The Baseball Hall of Fame's board of directors announced the decision Tuesday to remove voters who have been inactive in covering the game for more than 10 years.
The Associated Press reported the news and included a statement from the Baseball Writers' Association of America.
"BBWAA members previously holding Hall of Fame voting privileges who are no longer active in the game and are more than 10 years removed from active status will have the opportunity for annual reinstatement, based on their coverage of the game in the preceding year," the statement reads.
This year's Hall of Fame class featured Houston Astros legend Craig Biggio and three phenomenal pitchers in John Smoltz, Pedro Martinez and Randy Johnson. It was a relatively modern quartet, which may be the trend in light of Tuesday's announcement.
HardballTalk.com's Craig Calcaterra weighed in on the implications of the voting changes:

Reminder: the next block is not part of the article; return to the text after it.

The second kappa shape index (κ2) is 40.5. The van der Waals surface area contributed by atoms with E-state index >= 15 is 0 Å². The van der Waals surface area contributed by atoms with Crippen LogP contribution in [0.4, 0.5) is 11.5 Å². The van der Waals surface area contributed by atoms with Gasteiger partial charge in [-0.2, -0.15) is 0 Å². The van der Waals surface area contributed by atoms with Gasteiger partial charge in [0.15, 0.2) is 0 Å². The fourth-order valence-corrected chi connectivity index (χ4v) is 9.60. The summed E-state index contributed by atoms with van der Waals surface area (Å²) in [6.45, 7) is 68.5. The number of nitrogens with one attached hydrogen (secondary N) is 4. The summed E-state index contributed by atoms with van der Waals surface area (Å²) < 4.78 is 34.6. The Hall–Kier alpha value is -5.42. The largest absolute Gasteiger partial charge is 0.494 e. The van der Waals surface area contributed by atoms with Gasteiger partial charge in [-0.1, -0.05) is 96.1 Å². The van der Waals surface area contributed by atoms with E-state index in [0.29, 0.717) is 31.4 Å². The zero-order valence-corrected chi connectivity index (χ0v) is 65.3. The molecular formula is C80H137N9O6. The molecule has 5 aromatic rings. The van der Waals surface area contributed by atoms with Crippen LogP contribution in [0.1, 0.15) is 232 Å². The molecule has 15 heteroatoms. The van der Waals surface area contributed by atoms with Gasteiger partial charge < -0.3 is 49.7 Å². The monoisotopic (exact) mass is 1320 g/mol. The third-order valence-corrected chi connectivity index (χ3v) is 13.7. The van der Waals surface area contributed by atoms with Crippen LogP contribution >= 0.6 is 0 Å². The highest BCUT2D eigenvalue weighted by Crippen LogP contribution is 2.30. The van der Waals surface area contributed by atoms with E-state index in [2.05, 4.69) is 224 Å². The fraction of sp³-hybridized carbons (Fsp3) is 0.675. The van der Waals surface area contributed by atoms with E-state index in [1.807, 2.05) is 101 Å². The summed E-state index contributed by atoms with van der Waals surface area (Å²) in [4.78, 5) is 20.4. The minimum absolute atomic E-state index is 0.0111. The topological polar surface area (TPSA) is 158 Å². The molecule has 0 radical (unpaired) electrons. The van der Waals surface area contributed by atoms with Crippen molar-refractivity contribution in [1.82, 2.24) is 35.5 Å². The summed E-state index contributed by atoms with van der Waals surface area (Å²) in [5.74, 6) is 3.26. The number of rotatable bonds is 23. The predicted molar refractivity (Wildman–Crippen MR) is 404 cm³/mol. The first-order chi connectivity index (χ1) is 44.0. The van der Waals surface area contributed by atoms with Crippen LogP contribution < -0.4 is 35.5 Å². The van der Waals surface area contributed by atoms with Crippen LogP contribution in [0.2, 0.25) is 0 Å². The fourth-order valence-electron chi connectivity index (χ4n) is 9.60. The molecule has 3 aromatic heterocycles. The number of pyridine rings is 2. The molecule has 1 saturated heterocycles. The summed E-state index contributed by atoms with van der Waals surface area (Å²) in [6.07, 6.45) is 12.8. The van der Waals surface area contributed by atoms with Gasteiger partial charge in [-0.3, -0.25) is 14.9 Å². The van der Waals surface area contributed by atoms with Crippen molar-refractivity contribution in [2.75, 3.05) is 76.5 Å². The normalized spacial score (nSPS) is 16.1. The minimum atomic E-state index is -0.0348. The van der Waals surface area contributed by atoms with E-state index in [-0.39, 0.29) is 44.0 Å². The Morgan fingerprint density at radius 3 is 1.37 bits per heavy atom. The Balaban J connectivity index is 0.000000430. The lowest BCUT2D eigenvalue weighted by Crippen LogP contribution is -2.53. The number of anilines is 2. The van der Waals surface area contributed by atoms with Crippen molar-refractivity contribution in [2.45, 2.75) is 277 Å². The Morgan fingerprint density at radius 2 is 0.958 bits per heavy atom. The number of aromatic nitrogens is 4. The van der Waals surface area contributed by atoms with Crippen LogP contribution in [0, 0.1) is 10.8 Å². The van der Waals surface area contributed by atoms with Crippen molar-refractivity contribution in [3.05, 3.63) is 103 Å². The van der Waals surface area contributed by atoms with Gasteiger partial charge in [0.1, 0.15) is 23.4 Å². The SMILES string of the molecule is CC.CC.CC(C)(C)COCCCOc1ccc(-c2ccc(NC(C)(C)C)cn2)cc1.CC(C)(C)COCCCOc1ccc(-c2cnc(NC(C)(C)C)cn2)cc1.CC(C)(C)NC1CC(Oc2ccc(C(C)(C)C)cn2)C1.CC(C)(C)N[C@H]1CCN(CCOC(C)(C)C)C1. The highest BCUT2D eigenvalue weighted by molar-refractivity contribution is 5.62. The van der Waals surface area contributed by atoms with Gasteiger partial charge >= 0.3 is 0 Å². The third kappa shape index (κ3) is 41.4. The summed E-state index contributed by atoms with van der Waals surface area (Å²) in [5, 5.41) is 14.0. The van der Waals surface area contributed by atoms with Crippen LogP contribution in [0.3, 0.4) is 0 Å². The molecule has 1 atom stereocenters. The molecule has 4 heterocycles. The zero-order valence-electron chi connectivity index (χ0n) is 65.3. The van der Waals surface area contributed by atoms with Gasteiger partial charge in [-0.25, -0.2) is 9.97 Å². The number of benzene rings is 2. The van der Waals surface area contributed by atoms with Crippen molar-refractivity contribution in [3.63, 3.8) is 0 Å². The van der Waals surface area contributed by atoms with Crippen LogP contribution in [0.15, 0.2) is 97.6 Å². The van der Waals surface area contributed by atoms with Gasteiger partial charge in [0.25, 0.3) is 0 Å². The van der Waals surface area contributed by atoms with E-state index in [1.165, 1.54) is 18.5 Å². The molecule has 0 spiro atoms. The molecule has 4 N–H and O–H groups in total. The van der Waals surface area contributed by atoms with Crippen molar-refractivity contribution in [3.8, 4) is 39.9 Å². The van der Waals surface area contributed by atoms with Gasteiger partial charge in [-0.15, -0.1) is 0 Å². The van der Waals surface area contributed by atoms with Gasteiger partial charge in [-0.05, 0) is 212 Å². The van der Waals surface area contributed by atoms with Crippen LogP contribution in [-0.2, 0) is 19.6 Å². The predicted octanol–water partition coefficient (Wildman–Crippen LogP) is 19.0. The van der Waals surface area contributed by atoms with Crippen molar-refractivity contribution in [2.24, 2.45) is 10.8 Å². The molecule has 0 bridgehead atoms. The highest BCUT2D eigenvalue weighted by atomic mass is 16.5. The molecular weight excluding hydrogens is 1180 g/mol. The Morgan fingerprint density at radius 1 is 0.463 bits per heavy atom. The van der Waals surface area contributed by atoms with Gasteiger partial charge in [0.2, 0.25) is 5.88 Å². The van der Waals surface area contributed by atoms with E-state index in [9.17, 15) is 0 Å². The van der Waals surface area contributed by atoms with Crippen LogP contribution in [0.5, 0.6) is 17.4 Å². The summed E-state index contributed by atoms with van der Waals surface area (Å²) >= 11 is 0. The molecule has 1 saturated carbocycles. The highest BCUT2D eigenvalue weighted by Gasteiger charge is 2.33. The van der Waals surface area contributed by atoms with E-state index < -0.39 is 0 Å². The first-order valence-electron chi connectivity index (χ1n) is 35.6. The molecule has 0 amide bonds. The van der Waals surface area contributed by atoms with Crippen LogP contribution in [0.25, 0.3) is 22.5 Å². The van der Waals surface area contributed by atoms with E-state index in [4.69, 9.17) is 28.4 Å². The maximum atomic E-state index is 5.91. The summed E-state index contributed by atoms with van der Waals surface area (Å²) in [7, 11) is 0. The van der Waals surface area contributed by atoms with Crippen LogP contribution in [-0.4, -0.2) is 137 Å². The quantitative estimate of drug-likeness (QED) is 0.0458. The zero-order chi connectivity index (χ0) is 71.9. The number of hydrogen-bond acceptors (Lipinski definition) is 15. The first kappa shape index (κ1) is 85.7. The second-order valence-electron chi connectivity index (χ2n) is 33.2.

Active media members most passionate about America's pastime have to be eager to establish themselves, but a number of legendary writers who have a better memory of prior years will no longer have a voice. This could diminish the appreciation of legends from decades past.
If nothing else, the new policy will save Hall of Fame personnel hassle in what was approximately 650 eligible voters to keep track of. The condensed catalog of voters makes sense, but it will be interesting to see how the generally younger crowd views prospective inductees from the steroid era.
The list of 2016 newly eligible players includes the immensely popular Ken Griffey Jr., renowned closer Trevor Hoffman and iron-man catcher Jason Kendall among potential first-ballot selections.